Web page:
1. You are willing to sacrifice your mornings, evenings and weekends to treating your injured or ill horse (or unless you’re willing and have the funds to pay someone to do it for you).

I am 100% not kidding about this. I have forgone family vacations and a fair amount of sleep to wrap my horses’ legs, administer antibiotics, clean stalls, irrigate wounds, meet vets, meet farriers, etc. I don’t say this to toot my own horn. This is simply what goes into owning a horse. And, yes, I have boarded my horses. And, no, it is not the barn manager’s job to do these things for me. Sure, I’ve had some help when I was absolutely crunched for time (or, like, my house caught on fire but my horse also had a fractured P1 and had to be treated), but that was few and far between.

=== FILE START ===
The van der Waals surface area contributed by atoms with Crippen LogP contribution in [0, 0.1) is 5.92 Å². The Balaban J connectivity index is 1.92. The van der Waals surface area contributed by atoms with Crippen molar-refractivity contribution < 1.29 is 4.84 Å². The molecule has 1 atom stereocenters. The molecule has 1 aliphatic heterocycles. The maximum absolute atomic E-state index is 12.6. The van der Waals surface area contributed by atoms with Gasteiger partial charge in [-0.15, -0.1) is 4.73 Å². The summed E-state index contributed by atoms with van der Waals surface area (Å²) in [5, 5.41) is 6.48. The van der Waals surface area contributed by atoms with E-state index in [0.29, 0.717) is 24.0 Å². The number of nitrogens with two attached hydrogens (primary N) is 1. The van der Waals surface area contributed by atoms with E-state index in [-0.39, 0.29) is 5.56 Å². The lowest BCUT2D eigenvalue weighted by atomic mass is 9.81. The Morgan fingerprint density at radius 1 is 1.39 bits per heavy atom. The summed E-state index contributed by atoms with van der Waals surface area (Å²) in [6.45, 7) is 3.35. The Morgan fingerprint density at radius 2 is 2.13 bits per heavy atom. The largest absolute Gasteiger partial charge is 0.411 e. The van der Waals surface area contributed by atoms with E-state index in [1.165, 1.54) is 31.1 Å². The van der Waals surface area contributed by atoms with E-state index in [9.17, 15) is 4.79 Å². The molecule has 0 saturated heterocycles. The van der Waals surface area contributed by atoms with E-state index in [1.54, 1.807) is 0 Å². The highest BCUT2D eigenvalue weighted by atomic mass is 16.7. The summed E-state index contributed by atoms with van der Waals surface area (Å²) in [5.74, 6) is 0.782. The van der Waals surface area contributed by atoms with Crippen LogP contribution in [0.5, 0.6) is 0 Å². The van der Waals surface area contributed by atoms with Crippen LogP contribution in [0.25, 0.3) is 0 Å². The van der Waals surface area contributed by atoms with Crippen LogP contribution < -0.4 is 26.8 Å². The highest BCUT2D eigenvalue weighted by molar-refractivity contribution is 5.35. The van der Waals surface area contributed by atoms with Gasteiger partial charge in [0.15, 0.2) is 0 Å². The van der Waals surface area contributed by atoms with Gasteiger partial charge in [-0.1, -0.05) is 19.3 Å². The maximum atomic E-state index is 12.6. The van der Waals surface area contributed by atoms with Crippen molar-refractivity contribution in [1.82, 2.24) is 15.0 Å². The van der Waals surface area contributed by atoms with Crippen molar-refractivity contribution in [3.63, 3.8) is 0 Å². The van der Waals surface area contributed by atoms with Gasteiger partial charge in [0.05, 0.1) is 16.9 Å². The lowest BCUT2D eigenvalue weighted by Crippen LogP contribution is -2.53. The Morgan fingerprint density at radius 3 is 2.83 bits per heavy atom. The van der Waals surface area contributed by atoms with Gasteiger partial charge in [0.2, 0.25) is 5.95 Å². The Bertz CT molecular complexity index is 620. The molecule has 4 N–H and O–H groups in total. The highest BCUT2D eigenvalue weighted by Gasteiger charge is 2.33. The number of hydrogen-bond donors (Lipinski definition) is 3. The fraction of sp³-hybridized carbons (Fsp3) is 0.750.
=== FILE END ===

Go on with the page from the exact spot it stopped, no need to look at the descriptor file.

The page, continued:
Working for the vet, I was always floored and angry when someone refused to drive the 20 minutes to the barn to wrap her horse’s leg or clean her horse’s stall because she was “tired from work.” B*!#, we’re all tired (see above comment about the house fire). You took on the horse, you take care of the horse. The end.

2. You are going to stay up to date on routine care.

Things horses need regularly: farrier care (the longest I EVER go is six weeks, but some can stretch to eight), dentals (checked at least yearly, but some need it more often), vaccinations (at least rabies and tetanus once a year), deworming (maybe only once a year for low shedders, but probably more). These are the very, very basics to keep your horse healthy and you in good standing with your equine professionals. And to be honest, I have never had this be all that one of my horses needs.


3. You are going to call the vet when a problem first presents itself.